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Drop Nineteens Reignite Their Legacy at The Warsaw, NYC


Photographer: Ehud Lazin

On April 20, 2024, the Warsaw in Brooklyn became a sanctuary for the resurgence of '90s shoegaze as Drop Nineteens graced the stage after decades. Known for their lush, sonic landscapes and a pivotal role in the American shoegaze scene, Drop Nineteens emerged from Boston in the early 1990s. With their initial albums, notably "Delaware," they captured the attention of the alternative music world, merging noisy guitars with ethereal vocals in a way that paralleled but distinctly stood apart from their UK contemporaries.



This particular night was not just a concert; it was a vivid revival. The setlist was a comprehensive journey through their career, beginning with "Soapland" and moving seamlessly into the iconic riffs of "Delaware." The atmosphere was electric, fans swaying to the familiar drone and shimmer of "Gal" and "Mayfield," with the band executing each track with seasoned grace and palpable energy.



"Winona," a fan-favorite, received a particularly enthusiastic response, as did "Shannon Waves" and "The Price Was High." As the evening continued, the band dove into "Nausea" and offered a chorus-only rendition of "Ease It Halen," a twist that left the audience craving more. "My Aquarium (Second Time Around)" brought a reflective mood, while the live rarity "Play Video" was met with cheers.



One of the highlights of the night was the surprising choice of covers. Drop Nineteens ventured into Lana Del Rey's "White Dress," transforming the track into a shoegaze odyssey, followed by a disco-infused outro on "Tarantula," which showcased their versatility and ability to infuse contemporary influences with their signature sound. "Scapa Flow" led beautifully into their ethereal rendition of Madonna’s "Angel," proving their mastery in blending genres and epochs.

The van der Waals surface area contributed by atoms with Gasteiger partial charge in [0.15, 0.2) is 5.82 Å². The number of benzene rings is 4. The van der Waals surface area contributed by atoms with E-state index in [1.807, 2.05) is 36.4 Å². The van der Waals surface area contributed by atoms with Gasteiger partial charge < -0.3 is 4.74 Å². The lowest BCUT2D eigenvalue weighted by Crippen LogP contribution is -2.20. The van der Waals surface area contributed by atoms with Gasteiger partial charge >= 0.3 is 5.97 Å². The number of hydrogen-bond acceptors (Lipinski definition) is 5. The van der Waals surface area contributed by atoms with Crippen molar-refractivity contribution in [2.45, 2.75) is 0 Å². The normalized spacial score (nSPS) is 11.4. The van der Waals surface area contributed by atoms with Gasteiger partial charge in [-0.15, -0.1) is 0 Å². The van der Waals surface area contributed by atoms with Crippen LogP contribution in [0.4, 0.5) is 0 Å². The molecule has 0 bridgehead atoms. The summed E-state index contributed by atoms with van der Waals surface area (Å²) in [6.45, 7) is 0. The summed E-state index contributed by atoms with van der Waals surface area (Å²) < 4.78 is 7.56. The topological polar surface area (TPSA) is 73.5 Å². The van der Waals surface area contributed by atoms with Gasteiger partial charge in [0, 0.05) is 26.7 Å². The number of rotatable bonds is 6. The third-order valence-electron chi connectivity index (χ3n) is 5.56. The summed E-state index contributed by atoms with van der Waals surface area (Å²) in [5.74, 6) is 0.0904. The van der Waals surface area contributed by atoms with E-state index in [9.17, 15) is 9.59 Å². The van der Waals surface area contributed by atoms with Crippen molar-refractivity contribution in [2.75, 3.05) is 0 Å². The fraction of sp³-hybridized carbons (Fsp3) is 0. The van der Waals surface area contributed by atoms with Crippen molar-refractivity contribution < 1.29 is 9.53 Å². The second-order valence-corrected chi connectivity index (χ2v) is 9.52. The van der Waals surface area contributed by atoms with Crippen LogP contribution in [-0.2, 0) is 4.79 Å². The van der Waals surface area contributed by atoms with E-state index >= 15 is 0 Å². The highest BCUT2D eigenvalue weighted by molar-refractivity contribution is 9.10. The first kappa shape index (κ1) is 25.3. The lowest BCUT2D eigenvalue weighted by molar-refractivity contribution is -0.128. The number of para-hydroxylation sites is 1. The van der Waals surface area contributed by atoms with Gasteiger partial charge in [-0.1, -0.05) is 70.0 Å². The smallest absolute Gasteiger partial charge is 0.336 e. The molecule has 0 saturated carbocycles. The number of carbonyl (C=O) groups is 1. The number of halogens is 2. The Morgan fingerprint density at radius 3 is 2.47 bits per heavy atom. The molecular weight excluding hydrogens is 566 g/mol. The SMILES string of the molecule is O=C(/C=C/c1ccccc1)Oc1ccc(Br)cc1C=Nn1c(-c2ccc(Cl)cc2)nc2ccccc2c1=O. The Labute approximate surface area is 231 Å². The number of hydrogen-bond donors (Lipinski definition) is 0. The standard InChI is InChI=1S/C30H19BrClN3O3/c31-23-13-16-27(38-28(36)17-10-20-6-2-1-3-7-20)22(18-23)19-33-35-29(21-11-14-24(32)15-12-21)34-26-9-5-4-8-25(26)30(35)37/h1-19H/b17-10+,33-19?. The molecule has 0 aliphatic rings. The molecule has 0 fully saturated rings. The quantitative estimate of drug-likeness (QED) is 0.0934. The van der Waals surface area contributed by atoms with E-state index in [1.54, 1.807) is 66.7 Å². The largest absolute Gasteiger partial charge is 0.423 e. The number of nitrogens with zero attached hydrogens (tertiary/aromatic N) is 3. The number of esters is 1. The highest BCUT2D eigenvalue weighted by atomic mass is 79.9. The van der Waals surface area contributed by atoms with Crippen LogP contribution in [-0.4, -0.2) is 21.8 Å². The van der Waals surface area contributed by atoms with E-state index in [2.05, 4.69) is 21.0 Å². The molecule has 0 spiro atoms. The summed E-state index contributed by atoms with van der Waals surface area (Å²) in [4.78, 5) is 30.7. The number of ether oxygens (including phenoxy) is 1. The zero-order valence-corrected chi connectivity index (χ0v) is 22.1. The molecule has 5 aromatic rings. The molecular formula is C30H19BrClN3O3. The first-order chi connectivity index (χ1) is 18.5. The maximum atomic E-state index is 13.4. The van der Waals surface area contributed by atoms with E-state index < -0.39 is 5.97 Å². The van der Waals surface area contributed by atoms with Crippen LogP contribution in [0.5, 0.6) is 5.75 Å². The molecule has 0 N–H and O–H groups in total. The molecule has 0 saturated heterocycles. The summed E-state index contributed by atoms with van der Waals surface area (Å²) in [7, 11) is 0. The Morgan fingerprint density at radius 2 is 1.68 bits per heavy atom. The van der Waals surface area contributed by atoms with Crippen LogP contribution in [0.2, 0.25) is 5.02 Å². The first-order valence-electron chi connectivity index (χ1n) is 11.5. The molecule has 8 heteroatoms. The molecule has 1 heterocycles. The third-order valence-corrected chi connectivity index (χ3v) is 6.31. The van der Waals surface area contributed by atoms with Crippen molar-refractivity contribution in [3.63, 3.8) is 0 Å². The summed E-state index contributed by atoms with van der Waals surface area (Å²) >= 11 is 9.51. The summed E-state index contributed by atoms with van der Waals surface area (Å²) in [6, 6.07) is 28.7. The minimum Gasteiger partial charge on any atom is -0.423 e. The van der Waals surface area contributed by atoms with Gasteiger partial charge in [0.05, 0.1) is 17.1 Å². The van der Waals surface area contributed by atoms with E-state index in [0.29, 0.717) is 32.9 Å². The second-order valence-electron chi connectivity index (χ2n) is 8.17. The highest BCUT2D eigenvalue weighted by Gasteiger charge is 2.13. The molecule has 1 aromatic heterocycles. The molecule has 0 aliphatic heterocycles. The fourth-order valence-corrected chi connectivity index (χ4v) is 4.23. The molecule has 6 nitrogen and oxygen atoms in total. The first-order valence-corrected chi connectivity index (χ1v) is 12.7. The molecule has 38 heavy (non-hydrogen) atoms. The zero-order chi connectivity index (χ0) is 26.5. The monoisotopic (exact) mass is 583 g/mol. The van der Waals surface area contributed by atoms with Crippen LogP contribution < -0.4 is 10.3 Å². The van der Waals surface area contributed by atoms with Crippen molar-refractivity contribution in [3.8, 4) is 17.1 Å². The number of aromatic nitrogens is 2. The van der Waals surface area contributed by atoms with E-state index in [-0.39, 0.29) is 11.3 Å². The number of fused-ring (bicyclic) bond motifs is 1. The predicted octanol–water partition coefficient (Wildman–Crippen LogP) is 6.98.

The encore, "Kick the Tragedy," one of their most revered tracks, was the perfect climax to an emotionally charged evening, leaving the audience both satisfied and nostalgic for the days when shoegaze ruled the alternative music charts.


Photographer: Ehud Lazin


Drop Nineteens’ performance at the Warsaw was a poignant reminder of their enduring influence in the genre. For many, it was a night to relive their youth, and for others, a chance to experience what they had only heard in recordings. The band not only revisited their roots but also demonstrated that their music continues to resonate in the hearts of those who once swayed to the distortion-soaked melodies of the early '90s shoegaze scene.


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